Sunday, April 6, 2014

Getting Back in Print

With a sigh of relief, I recently welcomed Wish for a Sinner back into print (and e-format of course). Wish is a key book in the Sinners sports series since it deals with the quarterback, Joe Dean Billodeaux, whose career we follow throughout the five novels. For some reason unknown to me, my new publisher chose to reissue the books in reverse order so that the second book came out last. They still held rights to the first book, Goals for a Sinner. I can be thankful for that since it made it easier for me get the books reprinted. I know authors who had only one book out with my former publisher and are still looking for a home for that book. Wild Rose immediately picked up my whole series and the three books I had planned to publish with Dreamspell in 2014. Naturally, publishers prefer fresh works that have not reached the end of their sales peak.  With a series, new readers are picked up along the way and that makes them more appealing for reprinting.

So, what goes into getting a book back into print? More work than you would suppose considering that the title has already been professionally edited. I received new galleys on all of my reprints that had to be read word for word for errors. Somehow, when a manuscript is put into book form, all sorts of things can go haywire. A paragraph indent might disappear. Two words could run together.The worst I ever experienced was in my first book with Dreamspell. All the quotes in the center of the book were turned backwards. We fixed it, but the process was tedious. Then, there are tiny mistakes you missed in the first edition which is just plain embarrassing. How both myself and an editor could read the book at least four times and not see them, I do not know, but they are always there.

Cover art does not travel with the book, but is redone unless the original artist is paid for its reuse. All mine received new covers which meant I had to fill in numerous forms describing the hero, heroine, the location, etc. for each book. The back cover blurb must be rewritten and sometimes, the author is asked to gather quotes of praise from other authors and reviews. This is highly time consuming--and frankly, I never rely on those quotes or even read them in other books.Regardless, I think the Wild Rose artists did a great job on my books. Sorry to those of you who miss seeing Joe Dean shirtless.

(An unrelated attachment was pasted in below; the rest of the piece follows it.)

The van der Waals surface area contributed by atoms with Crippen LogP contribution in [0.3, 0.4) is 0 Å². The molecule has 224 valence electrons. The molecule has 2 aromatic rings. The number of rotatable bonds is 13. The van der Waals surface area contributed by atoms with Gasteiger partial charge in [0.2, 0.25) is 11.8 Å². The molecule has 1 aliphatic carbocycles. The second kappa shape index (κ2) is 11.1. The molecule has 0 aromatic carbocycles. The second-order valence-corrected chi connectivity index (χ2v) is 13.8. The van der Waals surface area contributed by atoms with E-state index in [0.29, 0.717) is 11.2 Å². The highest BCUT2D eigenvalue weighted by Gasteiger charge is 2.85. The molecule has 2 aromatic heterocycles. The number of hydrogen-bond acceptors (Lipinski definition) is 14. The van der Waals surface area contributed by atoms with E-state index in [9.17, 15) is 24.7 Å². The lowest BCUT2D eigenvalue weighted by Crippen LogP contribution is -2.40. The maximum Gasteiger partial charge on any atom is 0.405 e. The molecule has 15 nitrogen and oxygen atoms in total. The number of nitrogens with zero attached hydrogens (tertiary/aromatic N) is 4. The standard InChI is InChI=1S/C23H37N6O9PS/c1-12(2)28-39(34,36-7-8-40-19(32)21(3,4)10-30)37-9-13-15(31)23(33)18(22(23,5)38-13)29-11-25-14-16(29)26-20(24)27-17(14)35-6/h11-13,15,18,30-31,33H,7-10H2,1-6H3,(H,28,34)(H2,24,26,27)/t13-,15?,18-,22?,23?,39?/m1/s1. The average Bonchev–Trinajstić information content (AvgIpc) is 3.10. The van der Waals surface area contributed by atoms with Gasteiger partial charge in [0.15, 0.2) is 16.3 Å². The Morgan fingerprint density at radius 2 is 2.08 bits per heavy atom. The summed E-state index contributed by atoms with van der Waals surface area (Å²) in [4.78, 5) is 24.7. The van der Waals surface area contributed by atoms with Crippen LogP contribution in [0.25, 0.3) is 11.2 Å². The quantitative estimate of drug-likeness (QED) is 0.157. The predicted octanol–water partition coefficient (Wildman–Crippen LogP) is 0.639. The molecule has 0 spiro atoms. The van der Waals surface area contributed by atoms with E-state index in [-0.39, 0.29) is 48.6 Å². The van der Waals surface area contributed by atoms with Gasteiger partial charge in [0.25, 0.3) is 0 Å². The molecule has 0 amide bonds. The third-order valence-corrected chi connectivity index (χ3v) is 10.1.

The Sinners reprints came out one a month for four months which meant I had to publicize each one as it appeared and order new promotional items with the current covers. Thankfully, Amazon retained my reviews and switched the covers with no special requests from me. But, I did get more forms to fill in from the Wild Rose PR people listing my favorite scene, quotes, and interesting things about me for their own efforts. I do this blog, am on FaceBook, but don't Tweet. They tweet for me, thank heaven! Anyhow, the work load was tremendous, even more so considering I had three new books coming out at the same time, the new Roses cowboy series, and the stand-alone A Trashy Affair.

 Time to write during these months: zero. I am beginning to wonder if I will ever finish a Regency I started last September. Especially since the next Roses book, Always Yellow Roses is now in edits and another book edited but never released by Dreamspell, Courir de Mardi Gras, is the next to be offered for contract.  Meanwhile, the next Sinners book is simmering on the back burner of my mind. I have a title, Son of a Sinner and a half-cooked plot so far. Am I complaining? Not at all. It means everything to have my books back in print again.


  1. Again, congratulations.Are you books are among the majority;I seldom read a book without finding errors even in NYTimes Bestsellers.
    Anyway, sorry for the work but I am very happy for you,Friend!

  2. I appreciate it, Tonette. I do try to make my books as error-free as possible, but sometimes those little mistakes slip by.